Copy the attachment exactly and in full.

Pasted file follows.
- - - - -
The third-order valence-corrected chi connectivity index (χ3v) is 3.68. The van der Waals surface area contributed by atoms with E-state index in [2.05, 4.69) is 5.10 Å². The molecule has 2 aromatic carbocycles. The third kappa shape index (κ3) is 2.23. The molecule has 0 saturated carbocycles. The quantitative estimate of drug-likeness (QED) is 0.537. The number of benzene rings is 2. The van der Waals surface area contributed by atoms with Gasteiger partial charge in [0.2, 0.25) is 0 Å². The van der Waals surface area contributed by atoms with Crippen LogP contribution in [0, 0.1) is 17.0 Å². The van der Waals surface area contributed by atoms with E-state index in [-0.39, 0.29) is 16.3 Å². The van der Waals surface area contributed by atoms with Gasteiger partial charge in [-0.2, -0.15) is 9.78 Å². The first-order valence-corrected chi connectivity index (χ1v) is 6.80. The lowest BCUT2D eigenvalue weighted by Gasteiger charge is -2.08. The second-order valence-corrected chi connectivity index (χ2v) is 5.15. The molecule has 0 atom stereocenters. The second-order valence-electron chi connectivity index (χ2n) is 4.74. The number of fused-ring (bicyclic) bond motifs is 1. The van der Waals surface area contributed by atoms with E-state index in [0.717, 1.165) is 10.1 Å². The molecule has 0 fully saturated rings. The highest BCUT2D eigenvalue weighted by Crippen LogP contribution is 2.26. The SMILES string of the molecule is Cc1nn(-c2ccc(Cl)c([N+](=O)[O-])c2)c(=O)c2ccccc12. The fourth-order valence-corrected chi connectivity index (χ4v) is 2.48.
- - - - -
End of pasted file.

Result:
The third-order valence-corrected chi connectivity index (χ3v) is 3.68. The van der Waals surface area contributed by atoms with E-state index in [2.05, 4.69) is 5.10 Å². The molecule has 2 aromatic carbocycles. The third kappa shape index (κ3) is 2.23. The molecule has 0 saturated carbocycles. The quantitative estimate of drug-likeness (QED) is 0.537. The number of benzene rings is 2. The van der Waals surface area contributed by atoms with Gasteiger partial charge in [0.2, 0.25) is 0 Å². The van der Waals surface area contributed by atoms with Crippen LogP contribution in [0, 0.1) is 17.0 Å². The van der Waals surface area contributed by atoms with E-state index in [-0.39, 0.29) is 16.3 Å². The van der Waals surface area contributed by atoms with Gasteiger partial charge in [-0.2, -0.15) is 9.78 Å². The first-order valence-corrected chi connectivity index (χ1v) is 6.80. The lowest BCUT2D eigenvalue weighted by Gasteiger charge is -2.08. The second-order valence-corrected chi connectivity index (χ2v) is 5.15. The molecule has 0 atom stereocenters. The second-order valence-electron chi connectivity index (χ2n) is 4.74. The number of fused-ring (bicyclic) bond motifs is 1. The van der Waals surface area contributed by atoms with E-state index in [0.717, 1.165) is 10.1 Å². The molecule has 0 fully saturated rings. The highest BCUT2D eigenvalue weighted by Crippen LogP contribution is 2.26. The SMILES string of the molecule is Cc1nn(-c2ccc(Cl)c([N+](=O)[O-])c2)c(=O)c2ccccc12. The fourth-order valence-corrected chi connectivity index (χ4v) is 2.48.